In an event that Oscar would have been wise to have remembered when he faced his own weirdly similar trials, Travers now saw her opportunity to ruin her former lover by dragging the business into court and thus into the public arena and press. She sued Speranza for libel and in giving evidence revealed every detail of her affair with Wilde. Everything was reported. It became a national sensation.

The jury found in favour of Miss Travers, but awarded her just a farthing damages. But of course, the costs of the case had to be paid by the Wildes, and these were considerable. After the trial Wilderetreated to his country home, Moytura House in Galway, and pursued archaeological investigations there while Speranza, an indomitable character, faced Dublin's society alone with the boys. Sir William Wilde never properly recovered from the incident. He died in 1876. Constance's great-uncle Charles Hare Hemphill walked behind the coffin as part of the cortège that took the body to Dublin's Mount Jerome Cemetery.

Constance's father had met his own demise two years earlier, in 1874, from pulmonary disease. On Sunday 5 April that year The Era announced the death in its column dedicated to Freemasonry:

The death of Br Horace Lloyd occurred on Monday last at his residence in Kensington, at the age of forty six. He had long been a distinguished Freemason and taken a prominent part in the affairs of the Craft ... Latterly, however, his health failed, ... but it was not suspected at that time that his sickness was 'unto death'. He did not however recover and ... breathed his last on the 30th.


Constance was just sixteen. Her father's death would have a dramatic and devastating effect on her own life, and heralded another scandal that Constance, barely out of childhood, would have to face. This was not the kind of public scandal that had threatened her grandfather's and father's reputations. It was a private scandal, concealed by the family, but for that none the less shameful. This time it centred on the disgraceful behaviour of her mother.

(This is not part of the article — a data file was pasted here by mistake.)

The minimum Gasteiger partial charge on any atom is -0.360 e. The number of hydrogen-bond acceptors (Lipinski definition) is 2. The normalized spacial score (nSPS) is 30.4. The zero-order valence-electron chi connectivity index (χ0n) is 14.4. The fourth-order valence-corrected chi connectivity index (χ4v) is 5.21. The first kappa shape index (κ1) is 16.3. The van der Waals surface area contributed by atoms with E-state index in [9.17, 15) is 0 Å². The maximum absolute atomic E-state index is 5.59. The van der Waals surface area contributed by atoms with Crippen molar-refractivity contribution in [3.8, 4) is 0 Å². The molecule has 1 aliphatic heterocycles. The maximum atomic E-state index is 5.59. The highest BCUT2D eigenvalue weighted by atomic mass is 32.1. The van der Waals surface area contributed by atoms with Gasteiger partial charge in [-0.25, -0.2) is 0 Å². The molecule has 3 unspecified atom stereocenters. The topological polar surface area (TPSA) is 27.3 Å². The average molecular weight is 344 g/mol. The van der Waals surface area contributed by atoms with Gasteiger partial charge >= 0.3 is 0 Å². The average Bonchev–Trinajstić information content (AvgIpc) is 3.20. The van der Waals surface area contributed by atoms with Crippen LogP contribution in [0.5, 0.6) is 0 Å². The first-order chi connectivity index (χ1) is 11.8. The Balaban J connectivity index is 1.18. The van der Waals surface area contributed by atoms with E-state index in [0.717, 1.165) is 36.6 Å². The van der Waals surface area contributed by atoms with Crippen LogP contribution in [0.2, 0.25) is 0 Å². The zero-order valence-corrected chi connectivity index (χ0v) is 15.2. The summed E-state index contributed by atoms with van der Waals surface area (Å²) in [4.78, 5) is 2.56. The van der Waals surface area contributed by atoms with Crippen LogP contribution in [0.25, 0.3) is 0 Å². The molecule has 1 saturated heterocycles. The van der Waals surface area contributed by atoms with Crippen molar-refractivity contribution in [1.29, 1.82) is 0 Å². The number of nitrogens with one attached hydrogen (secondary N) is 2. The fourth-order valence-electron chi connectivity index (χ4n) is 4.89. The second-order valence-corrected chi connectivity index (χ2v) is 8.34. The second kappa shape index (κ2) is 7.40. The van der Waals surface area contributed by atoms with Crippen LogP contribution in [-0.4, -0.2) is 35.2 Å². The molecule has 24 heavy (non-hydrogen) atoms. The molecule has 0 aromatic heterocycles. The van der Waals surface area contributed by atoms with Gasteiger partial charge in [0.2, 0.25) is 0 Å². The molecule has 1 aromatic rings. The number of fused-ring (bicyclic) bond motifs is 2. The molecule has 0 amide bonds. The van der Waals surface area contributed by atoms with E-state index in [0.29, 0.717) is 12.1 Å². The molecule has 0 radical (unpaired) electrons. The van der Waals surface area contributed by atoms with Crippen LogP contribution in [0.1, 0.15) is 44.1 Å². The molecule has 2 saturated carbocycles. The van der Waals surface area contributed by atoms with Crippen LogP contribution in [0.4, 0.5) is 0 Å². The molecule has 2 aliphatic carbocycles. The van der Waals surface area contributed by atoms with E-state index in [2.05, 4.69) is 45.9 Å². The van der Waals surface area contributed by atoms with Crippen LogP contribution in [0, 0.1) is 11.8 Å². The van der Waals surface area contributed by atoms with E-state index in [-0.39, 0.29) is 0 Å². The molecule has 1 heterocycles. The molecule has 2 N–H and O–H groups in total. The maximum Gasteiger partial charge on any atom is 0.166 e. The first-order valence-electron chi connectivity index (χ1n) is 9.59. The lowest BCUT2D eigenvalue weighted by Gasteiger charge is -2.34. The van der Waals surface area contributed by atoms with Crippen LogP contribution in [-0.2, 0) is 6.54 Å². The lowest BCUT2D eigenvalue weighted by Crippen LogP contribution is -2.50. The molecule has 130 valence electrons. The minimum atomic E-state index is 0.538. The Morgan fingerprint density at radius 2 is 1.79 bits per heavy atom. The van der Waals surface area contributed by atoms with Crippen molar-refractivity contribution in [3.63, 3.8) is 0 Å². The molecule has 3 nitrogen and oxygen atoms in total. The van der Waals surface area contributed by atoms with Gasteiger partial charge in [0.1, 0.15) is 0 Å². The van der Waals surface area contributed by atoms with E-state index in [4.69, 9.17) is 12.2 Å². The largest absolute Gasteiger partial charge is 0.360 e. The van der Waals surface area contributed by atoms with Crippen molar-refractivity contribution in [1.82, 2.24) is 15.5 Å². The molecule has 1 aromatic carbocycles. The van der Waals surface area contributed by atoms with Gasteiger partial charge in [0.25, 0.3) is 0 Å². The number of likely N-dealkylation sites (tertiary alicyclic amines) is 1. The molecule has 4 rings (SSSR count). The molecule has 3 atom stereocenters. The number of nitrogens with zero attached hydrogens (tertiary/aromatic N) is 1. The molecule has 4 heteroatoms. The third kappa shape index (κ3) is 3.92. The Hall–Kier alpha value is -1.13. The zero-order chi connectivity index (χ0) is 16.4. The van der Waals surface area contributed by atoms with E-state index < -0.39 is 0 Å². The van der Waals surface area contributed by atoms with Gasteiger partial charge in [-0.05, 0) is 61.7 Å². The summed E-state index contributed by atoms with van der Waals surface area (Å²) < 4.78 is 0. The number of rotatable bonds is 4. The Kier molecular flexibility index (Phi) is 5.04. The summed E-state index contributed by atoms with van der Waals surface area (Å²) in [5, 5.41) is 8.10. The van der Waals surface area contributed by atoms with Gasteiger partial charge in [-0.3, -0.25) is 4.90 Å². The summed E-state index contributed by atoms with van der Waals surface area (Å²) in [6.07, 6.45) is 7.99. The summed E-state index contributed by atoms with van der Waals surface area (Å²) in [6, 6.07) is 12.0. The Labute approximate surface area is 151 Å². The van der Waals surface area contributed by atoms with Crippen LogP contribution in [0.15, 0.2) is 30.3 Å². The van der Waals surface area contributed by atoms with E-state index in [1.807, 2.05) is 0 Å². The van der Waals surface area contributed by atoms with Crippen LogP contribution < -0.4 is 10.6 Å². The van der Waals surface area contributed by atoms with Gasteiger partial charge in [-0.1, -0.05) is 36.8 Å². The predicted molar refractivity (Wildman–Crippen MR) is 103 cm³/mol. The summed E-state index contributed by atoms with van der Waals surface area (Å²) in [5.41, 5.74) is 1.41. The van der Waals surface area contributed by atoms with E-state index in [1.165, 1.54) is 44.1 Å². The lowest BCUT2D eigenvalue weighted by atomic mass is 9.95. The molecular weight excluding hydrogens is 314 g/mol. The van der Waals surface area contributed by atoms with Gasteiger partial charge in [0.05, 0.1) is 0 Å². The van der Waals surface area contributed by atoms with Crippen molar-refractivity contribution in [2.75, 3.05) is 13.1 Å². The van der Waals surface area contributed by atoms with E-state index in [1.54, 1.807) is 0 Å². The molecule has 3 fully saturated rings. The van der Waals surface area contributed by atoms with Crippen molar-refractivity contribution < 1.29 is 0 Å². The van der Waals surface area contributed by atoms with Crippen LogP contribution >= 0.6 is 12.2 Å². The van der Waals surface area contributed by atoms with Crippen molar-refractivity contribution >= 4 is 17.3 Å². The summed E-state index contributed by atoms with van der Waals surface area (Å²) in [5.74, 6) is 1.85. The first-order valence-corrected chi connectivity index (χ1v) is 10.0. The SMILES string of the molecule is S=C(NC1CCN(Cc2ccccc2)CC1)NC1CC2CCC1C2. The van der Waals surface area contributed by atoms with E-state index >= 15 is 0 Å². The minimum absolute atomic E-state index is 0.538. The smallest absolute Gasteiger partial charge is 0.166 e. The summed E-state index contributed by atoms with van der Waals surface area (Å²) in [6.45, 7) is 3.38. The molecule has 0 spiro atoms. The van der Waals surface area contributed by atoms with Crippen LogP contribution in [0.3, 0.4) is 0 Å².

After the death of her husband Ada Lloyd began to abuse her daughter. Behind the respectable white stuccoed façade of the villa in Sussex Gardens the teenage Constance suddenly found herself taunted, threatened and beaten by a woman who had turned from being uninterested and cold to downright cruel. Otho remembered the barrage of suffering his sister faced. It ranged from 'perpetual snubbing in private and public sarcasm, rudeness and savage scoldings' to physical violence that included 'threatening with the fire-irons or having one's head thumped against the wall'. No teenager could go through this 'without some mark on the character being left', Otho later recalled.

Being made the butt of jokes in public and then slapped and threatened in private scarred Constance's personality and confidence. As a young woman she developed a pathological shyness when in public and a tendency to irritability and short-temperedness at home. The 'cruelty and contempt' Constance suffered in 'place of the care she ought to have received ... fostered a natural irritability which I am sure she tried to overcome but never could entirely, but she would be sorry presently and would not be too proud to say so', Otho remembered. 'There is no question she was markedly critical, and was irritated by little annoyances which many another would have hardly noticed.'

The damage was not merely emotional. If she already had something of a weak constitution, physical abuse did little to improve it. 'I went to see Mr Morgan yesterday,' Constance revealed to Otho in the summer of 1878, 'and he said that I was very weak indeed, with scarcely any pulse ... He has given me tonic pills, ... and also ordered me to lie down and sleep every day after lunch all of which Mama pooh poohed and declared it was only indigestion; she asked me if it was her cruel treatment of me that made me weak?!'